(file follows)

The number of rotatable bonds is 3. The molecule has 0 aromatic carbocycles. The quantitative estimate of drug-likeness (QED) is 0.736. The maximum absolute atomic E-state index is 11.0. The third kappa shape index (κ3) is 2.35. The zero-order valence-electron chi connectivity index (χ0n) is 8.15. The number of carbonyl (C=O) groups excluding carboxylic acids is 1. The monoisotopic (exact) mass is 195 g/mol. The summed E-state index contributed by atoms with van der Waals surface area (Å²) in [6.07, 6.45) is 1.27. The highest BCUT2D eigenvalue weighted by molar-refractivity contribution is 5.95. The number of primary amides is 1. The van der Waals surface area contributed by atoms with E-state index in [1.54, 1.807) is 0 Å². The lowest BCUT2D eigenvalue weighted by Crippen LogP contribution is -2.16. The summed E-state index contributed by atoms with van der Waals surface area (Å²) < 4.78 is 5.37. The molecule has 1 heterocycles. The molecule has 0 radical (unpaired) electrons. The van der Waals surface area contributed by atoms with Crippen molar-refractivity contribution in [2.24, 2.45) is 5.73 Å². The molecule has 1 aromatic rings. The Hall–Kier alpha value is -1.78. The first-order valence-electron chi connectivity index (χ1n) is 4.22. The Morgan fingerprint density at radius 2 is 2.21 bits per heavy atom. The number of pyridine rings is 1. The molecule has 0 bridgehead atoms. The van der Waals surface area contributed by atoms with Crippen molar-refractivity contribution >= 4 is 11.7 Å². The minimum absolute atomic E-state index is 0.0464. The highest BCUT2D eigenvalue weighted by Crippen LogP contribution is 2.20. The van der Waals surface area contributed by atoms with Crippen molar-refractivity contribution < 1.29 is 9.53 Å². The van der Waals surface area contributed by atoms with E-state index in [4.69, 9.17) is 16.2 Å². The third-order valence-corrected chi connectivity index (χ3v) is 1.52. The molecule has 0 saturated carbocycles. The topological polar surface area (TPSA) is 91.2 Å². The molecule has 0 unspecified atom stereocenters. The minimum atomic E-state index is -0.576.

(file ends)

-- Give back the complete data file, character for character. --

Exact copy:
The number of rotatable bonds is 3. The molecule has 0 aromatic carbocycles. The quantitative estimate of drug-likeness (QED) is 0.736. The maximum absolute atomic E-state index is 11.0. The third kappa shape index (κ3) is 2.35. The zero-order valence-electron chi connectivity index (χ0n) is 8.15. The number of carbonyl (C=O) groups excluding carboxylic acids is 1. The monoisotopic (exact) mass is 195 g/mol. The summed E-state index contributed by atoms with van der Waals surface area (Å²) in [6.07, 6.45) is 1.27. The highest BCUT2D eigenvalue weighted by molar-refractivity contribution is 5.95. The number of primary amides is 1. The van der Waals surface area contributed by atoms with E-state index in [1.54, 1.807) is 0 Å². The lowest BCUT2D eigenvalue weighted by Crippen LogP contribution is -2.16. The summed E-state index contributed by atoms with van der Waals surface area (Å²) < 4.78 is 5.37. The molecule has 1 heterocycles. The molecule has 0 radical (unpaired) electrons. The van der Waals surface area contributed by atoms with Crippen molar-refractivity contribution in [2.24, 2.45) is 5.73 Å². The molecule has 1 aromatic rings. The Hall–Kier alpha value is -1.78. The first-order valence-electron chi connectivity index (χ1n) is 4.22. The Morgan fingerprint density at radius 2 is 2.21 bits per heavy atom. The number of pyridine rings is 1. The molecule has 0 bridgehead atoms. The van der Waals surface area contributed by atoms with Crippen molar-refractivity contribution >= 4 is 11.7 Å². The minimum absolute atomic E-state index is 0.0464. The highest BCUT2D eigenvalue weighted by Crippen LogP contribution is 2.20. The van der Waals surface area contributed by atoms with Crippen molar-refractivity contribution < 1.29 is 9.53 Å². The van der Waals surface area contributed by atoms with E-state index in [4.69, 9.17) is 16.2 Å². The third-order valence-corrected chi connectivity index (χ3v) is 1.52. The molecule has 0 saturated carbocycles. The topological polar surface area (TPSA) is 91.2 Å². The molecule has 0 unspecified atom stereocenters. The minimum atomic E-state index is -0.576.